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Everything Affiliates Need to Know about HTTPS and SSL Certificates

HTTPS and SSL for Affiliates

In 2014 Google began a campaign calling on all sites to implement HTTPS and make the world wide web more secure.

At first it was just a recommendation. Then they started giving preferential treatment in the search results to sites that use HTTPS. And now it’s becoming clearer and clearer that the move is inevitable, no matter what kind of site you have.

In the past few weeks a lot of my subscribers have asked me what to do about this… and I decided to dedicate a blog post to this topic.

So, if you’ve been wondering what HTTPS means, how it affects you as an affiliate and website owner, and what you should do about it, read on. Because I’m going to explain everything. And when you’re done, if anything is not clear, feel free to ask me in the comments below.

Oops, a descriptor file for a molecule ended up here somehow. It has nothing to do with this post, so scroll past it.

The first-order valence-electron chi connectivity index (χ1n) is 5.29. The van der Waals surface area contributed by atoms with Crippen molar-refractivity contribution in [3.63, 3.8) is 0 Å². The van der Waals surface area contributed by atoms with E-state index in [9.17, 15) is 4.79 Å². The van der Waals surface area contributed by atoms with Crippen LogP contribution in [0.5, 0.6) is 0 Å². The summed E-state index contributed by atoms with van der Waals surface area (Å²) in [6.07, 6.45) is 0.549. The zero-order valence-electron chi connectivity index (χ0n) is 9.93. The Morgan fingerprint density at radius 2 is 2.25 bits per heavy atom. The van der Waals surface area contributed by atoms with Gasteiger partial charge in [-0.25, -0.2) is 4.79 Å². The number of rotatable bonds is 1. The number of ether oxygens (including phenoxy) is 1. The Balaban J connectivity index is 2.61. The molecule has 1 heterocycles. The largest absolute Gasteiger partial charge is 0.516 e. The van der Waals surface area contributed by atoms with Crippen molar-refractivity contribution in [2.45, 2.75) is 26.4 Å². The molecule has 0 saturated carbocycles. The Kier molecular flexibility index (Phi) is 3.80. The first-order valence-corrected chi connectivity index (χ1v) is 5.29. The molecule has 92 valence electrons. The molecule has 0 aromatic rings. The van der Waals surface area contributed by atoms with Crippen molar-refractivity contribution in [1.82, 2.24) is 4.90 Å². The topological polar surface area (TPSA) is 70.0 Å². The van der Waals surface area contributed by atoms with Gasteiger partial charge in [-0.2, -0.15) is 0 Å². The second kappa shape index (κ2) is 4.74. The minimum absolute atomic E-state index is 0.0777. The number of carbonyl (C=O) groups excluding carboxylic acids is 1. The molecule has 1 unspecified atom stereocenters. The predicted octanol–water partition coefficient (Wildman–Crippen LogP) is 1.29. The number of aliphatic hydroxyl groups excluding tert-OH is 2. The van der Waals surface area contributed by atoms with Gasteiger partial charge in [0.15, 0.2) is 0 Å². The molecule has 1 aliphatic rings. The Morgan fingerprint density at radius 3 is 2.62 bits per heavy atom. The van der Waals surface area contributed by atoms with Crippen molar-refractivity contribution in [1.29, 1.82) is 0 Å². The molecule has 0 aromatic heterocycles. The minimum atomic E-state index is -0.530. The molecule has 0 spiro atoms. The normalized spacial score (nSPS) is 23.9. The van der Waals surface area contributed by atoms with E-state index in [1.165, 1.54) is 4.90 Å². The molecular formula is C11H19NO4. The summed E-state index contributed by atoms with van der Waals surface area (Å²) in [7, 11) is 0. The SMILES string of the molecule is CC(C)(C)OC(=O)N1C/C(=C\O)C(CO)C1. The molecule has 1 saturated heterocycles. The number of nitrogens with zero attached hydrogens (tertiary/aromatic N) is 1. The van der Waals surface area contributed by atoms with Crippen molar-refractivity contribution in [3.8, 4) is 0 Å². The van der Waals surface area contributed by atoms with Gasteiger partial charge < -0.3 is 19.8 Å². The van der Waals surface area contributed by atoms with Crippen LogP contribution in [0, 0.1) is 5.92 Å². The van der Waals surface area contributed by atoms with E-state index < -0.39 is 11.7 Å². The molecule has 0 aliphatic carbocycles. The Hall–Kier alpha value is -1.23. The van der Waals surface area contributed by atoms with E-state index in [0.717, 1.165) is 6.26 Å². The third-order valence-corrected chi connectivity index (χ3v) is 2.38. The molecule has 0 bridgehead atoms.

I’ll start at the very beginning:

How websites, browsers and hosts work

If you are a site owner, you probably know this part already, but it’s always good to review the fundamentals:

You have a website. A site with text and images and and code and who knows what else.

All of the data for every single one of those elements of your site is stored at your web host on a computer. That computer is called a “server” because it serves information to your visitors.

When someone visits your site, their browser (Chrome, Firefox, Explorer, etc.) sends a request to the server, asking for your site’s data. The server, in response to the browser’s request, sends your site’s data back. The browser then takes all the data it received from the server and displays it to the visitor as a nice-looking web page.

For example, just a few seconds ago, my server sent a whole bunch of text, images, and code to your browser so you can read this blog post.

HTTP transfer from server to browser

Sometimes data will flow the other way—from the visitor’s browser to the server. That will happen when someone enters her username and password, or when she fills in her email address on an opt-in form.

HTTP transfer from browser to server